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Why green Holi is in

The message in Jamshedpur is loud and clear — have a green — read eco-friendly — Holi this year.

Colleges in the steel city organised several cultural programmes on Friday — the last working day before the festival on March 17 — to send out the message for a safe Holi while drenching in the festive spirit.

Jamshedpur Women’s College portrayed Holi as an integral part of culture. With group dances, songs and poetry recitation, the students and faculty urged the audience to use dry and eco-friendly gulal and herbal colours to celebrate the festival.

“The festival of colours is supposed to be fun. But for some, it can result in skin complications and allergies that may take days or even months to heal. In extreme cases, damage may include skin cancer or blindness. That’s why we wanted students and society as a whole to know safe ways to play Holi,” said Juhi Samarpita, a faculty of Jamshedpur Women’s College.

Similarly, Jamshedpur Workers’ College and Jamshedpur Co-operative College played Holi with dry gulal to set an example and avoid colours loaded with harmful chemicals that irritate the skin, scalp and eyes.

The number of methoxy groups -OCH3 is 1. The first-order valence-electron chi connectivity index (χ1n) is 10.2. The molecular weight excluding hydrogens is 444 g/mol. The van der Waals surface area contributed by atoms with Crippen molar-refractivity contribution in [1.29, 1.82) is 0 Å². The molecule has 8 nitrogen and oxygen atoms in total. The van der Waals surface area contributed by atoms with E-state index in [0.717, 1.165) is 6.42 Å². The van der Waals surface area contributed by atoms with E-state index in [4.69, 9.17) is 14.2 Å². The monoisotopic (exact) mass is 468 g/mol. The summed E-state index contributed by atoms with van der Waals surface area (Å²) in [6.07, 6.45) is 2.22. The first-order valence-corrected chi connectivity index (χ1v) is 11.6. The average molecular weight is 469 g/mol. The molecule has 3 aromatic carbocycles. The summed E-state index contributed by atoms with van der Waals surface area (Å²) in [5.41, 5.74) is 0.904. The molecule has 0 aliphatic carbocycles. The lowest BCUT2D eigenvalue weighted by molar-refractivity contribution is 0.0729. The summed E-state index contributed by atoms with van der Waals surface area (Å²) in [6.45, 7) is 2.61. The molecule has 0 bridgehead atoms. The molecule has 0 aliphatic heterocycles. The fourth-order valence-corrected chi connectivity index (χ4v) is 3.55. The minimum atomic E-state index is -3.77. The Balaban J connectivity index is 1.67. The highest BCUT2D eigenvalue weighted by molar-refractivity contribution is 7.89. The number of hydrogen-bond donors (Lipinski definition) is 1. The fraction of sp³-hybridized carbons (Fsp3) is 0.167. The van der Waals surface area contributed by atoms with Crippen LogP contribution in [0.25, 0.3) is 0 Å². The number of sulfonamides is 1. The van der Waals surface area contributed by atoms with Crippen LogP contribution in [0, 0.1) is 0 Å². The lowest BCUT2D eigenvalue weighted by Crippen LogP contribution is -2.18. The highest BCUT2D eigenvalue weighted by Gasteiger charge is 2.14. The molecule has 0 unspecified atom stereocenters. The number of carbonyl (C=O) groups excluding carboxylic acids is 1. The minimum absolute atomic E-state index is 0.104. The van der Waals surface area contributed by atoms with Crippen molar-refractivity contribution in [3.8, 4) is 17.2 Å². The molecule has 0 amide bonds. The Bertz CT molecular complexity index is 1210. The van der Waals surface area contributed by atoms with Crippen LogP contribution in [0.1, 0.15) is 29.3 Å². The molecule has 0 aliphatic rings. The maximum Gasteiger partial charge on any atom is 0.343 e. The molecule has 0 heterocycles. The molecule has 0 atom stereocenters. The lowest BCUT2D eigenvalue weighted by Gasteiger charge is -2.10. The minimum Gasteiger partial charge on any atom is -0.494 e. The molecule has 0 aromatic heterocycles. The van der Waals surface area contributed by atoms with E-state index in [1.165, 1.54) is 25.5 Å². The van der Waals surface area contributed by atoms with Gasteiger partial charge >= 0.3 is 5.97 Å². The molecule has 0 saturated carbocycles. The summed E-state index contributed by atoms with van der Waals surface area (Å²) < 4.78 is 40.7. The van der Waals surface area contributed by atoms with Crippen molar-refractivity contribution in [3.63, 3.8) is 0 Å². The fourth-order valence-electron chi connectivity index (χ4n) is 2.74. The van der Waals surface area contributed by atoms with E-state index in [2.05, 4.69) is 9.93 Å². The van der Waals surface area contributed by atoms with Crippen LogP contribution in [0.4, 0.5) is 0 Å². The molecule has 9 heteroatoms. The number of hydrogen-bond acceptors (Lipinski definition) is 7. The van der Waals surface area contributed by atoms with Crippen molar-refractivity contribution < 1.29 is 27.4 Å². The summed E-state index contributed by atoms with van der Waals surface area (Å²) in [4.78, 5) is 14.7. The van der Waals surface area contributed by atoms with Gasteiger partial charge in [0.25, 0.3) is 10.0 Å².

Individuals are also buying eco-friendly colours in bulk this Holi, said shopkeepers.

“Awareness about the harmful effects of chemical-heavy colours has increased. Nobody wants medical risks. Moreover, organic colours are not expensive as they used to be. Prices have decreased, resulting in bulk buying,” a shopkeeper said.

Some NGOs pitched in with their efforts for safe Holi, selling gulal made of floral extracts of palash and jasmine, mixed with talcum, in packets of 100gms each. These are available in shades of peach, cream, baby pink and sky blue.